Acinar Cell Tumors
Reviewer(s): Dharam Ramnani, MD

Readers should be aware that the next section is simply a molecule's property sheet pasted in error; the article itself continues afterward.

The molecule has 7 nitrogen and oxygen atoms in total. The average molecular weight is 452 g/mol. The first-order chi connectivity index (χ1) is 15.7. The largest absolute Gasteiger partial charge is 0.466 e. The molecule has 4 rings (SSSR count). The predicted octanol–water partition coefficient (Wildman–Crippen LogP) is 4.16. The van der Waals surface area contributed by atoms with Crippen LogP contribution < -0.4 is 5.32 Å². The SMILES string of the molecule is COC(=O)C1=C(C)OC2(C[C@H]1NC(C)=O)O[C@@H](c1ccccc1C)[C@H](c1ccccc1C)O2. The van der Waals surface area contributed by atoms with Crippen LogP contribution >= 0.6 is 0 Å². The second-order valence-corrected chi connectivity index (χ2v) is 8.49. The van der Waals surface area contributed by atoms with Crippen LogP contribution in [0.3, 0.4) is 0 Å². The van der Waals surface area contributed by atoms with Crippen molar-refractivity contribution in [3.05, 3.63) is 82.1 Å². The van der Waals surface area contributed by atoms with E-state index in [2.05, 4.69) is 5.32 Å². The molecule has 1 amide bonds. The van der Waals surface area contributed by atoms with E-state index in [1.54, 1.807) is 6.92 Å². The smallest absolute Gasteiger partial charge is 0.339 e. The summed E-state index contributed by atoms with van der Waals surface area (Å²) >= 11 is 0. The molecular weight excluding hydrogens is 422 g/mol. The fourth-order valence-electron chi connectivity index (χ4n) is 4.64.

Acinar cell carcinoma (ACC) is a rare high-grade neoplasm of pancreas with acinar differentiation. It makes up 1%-2% of all pancreatic neoplasms in adults and 15% in children. Most cases are sporadic. Some are associated with Lynch syndrome, Carney complex, or familial adenomatous polyposis. Symptoms include abdominal pain, nausea, vomiting, and weight loss. Jaundice is rare. AFP levels may be elevated. About 15% of patients (usually with liver metastases) develop a lipase hypersecretion syndrome (peripheral fat necrosis, polyarthralgias, and eosinophilia). Mutations in KRAS, SMAD4, and TP53 are rare. Small % of cases show: CDKN2A or CDKN2B mutations; alterations in the APC/β-catenin pathway (mutations of APC and CTNNB1); rearrangements involving BRAF and RAF1; MSI (Lynch syndrome) ; alterations in MYC (gene amplification, chromosome 8 polysomy). 18q del with loss of DCC is an early event. ACC is well-circumscribed, partially encapsulated, and large solid tumor (8-10 cm average) with necrosis and cystic degeneration. Cells show acinar, solid, glandular, or trabecular patterns. Rare case have oncocytic, spindle cell, clear cell, or pleomorphic features. Cells have large vesicular nuclei, prominent nucleoli, and PAS-D positive zymogen granules. Mixed tumors with ACC and neuroendocrine (NE) or ductal components do occur. Useful markers include trypsin, chymotrypsin, lipase, and BCL10. NE markers are often focally positive. ACC is an aggressive malignancy. Prognosis is slightly better than pancreatic ductal adenocarcinoma. The 5-yr survival rate for resectable and unresectable tumors is 72% and 22% respectively. References:WHO Classification of Tumours Editorial Board. Digestive System Tumors, 5th Edition, 2019; IARC, Lyon, France. Goldblum, J. R. et al (2018). Rosai and Ackerman's Surgical Pathology, 11th Edition. Philadelphia, PA. Elsevier.